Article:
What’s so interesting about families? Tolstoy knew. And Shakespeare. So did Dickens, whose novels so often found their resolution by following genealogical lines to settle an inheritance—tracing old families and creating new ones. He wrote orphan characters precisely to play out those fictional fantasies. Parentless children could embody a kind of magical social mobility that most Englishmen and women didn’t possess at the time. You didn’t know where a foundling came from, to whom he or she might claim relation. Poor Oliver Twist, in his namesake novel (of which the young Queen Victoria was a fan; she recommended it to her prime minister), is adopted by a gentleman; poor Esther Summerson in Bleak House turns out to be the daughter of an aristocrat. The state of the family—its ability to endure, to escape the poorhouse intact, to survive misplaced wills and internecine court battles, and most critically to preserve wealth and status for future generations—was, in those 19th-century novels, a metaphor for the state of the nation, and the empire. What is Great Expectations if not an investigation into the wealth that flowed to London from the British colonies, and the grave discomfort around certain of those origin stories, all starting with a scared, young, parentless Pip?
Of course, these aren’t Victorian times, and we know the fate of the empire. Sometimes people ask me why Vanity Fair still covers the British royal family, an institution that time has wrought mostly symbolic, retrograde at best. But symbolic power still carries weight in this world. From The Crown to the blockbuster Oprah interview, the House of Windsor has proven rich territory for provoking conversation on issues ranging from soft power to racism and decolonization to the eternal allure of Hollywood. Happy and unhappy alike, the Windsors are a deliciously contemporary lot, no more so than at this moment, when the family is better understood as a metaphor not for a nation but for a corporation: beleaguered by complaints of a toxic workplace and seeking to onboard a diversity czar. Meanwhile, its far-flung prince adds 21st-century titles like “chief impact officer” to his raft of hereditary distinctions. In America, capitalism is king, and the Sussexes are brand royalty.
In her cover story, Michelle Ruiz examines the modern royal family as Firm, following the breadcrumbs strewn by Princess Diana when she broke from the palace decades ago—the mouse that roared, as former V.F. editor Tina Brown so memorably called her in these pages. This July, a statue of Diana will be unveiled in Kensington Palace’s Sunken Garden, and as Michelle writes, “the monarchy’s saving grace may rely on a reunion”—that of her two sons, bridging what’s now a literal and metaphorical continental divide. It struck me, watching Harry speak of his late mother to Oprah, that he is now the age she was when she died, which only adds to the poignancy of his choices.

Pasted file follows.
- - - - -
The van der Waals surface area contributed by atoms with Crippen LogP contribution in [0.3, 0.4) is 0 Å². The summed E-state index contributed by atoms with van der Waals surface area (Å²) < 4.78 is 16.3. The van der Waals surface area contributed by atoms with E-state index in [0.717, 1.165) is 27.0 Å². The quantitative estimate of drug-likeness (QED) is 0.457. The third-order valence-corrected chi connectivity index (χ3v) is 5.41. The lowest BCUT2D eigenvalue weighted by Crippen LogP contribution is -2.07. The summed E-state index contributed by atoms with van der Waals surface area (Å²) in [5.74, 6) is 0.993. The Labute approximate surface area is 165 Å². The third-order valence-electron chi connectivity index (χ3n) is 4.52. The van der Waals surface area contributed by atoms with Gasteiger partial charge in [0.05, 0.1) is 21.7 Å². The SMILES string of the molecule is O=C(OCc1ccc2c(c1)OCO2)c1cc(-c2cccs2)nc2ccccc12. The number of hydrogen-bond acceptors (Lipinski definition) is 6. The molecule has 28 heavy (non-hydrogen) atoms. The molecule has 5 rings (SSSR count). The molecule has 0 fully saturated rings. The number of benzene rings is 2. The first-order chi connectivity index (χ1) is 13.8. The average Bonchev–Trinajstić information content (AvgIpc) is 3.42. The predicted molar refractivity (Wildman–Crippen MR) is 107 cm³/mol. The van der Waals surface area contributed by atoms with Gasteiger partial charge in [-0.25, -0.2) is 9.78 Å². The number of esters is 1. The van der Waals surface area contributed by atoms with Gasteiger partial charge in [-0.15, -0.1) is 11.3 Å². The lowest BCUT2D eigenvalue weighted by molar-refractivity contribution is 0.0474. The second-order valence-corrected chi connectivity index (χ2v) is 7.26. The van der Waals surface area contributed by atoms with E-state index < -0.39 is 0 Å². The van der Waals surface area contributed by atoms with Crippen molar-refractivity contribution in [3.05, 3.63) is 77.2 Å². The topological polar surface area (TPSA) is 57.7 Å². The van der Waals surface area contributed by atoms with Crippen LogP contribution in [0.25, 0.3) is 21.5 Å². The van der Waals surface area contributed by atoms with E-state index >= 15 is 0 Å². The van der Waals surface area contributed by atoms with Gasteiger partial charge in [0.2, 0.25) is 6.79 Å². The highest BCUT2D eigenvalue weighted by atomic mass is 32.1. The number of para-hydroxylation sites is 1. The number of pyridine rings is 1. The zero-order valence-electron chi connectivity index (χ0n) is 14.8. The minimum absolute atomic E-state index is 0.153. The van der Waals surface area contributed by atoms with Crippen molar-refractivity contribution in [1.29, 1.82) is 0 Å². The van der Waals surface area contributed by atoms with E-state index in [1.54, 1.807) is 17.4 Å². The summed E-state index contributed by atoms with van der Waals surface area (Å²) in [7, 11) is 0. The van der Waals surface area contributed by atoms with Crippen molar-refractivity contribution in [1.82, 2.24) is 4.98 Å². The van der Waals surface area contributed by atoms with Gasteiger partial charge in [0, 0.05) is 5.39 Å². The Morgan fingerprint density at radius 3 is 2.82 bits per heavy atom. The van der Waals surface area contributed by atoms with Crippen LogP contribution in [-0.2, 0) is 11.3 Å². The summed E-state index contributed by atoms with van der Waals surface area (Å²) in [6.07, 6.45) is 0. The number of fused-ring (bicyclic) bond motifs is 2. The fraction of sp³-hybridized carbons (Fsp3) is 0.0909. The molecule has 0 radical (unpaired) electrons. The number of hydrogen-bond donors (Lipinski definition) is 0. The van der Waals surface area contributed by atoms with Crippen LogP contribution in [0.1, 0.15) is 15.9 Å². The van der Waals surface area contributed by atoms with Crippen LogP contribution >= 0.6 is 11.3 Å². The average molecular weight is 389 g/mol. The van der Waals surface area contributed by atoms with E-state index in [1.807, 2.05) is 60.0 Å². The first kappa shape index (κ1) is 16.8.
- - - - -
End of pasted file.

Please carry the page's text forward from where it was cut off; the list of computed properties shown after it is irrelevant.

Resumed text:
But when it comes to familial sagas, we at V.F. are quite democratic in our tastes. All dynasties are up for study, all the knives are out. In this issue, we follow the dark, twisted turns of the House of Hammer, whose scion, would-be Hollywood leading man Armie, fell precipitously from grace this winter. The Victorians could not have imagined a more deranged inheritance plot than the one recounted in Julie Miller’s story, in which one Hammer descendant, Armie’s aunt Casey, shores up as a kitchen designer at a San Diego Home Depot with $100 in her savings account; as she tells Julie, if her brother would just give her one of the paintings bequeathed to him, it would set her up for life. We check in on the Kardashian-Jenner beauty empire as their 14-year Keeping Up With the Kardashians reign comes to a close. In France we visit the House of Chanel and the partnering ateliers whose intricate craftwork gives depth and beauty to the label’s annual Métiers d’art show. Vanities features a biblical opener with Madonna’s child, Lourdes Leon. Andrew McCarthy gives us an insider’s view of the Brat Pack—friends are the family you choose, or who pop culture chooses for you. We catch up with Barry Jenkins, whose work demonstrates a different aspect of inheritance—the artistic freedom that comes from shaking off the baggage of the past. And in Beirut, through the elegiac eye of photographer Dia Mrad, we pay homage to the architectural grandeur of palatial villas wrecked in the August blast, as some residents tackle the work of preserving Beirut’s heritage amid the effort to rebuild. It’s an impulse any matriarch or patriarch would understand, the desire to pass along its treasures to the next generation, to find hope amid the ruins.
— The Shockingly Melancholy Britney Spears Doc You’ve Never Heard Of— R.O. Kwon’s Letter to Asian Women Whose Hearts Are Still Breaking— Angelina Jolie Offers to Testify Against Brad Pitt in Drawn-Out Divorce— The 14 Best Retinol Products for a Skin Reboot— A British Constitution Expert Explains Why the Royals Are Trapped— Cracking the Case of London’s Acrobatic Rare-Book Thieves— How a Jurassic Park Roller Coaster Got Attacked by Actual Raptors— From the Archive: The Ominous Signs in Ted Ammon’s East Hampton Murder— Serena Williams, Michael B. Jordan, Gal Gadot, and more are coming to your favorite screen April 13–15. Get your tickets to Vanity Fair’s Cocktail Hour, Live! here.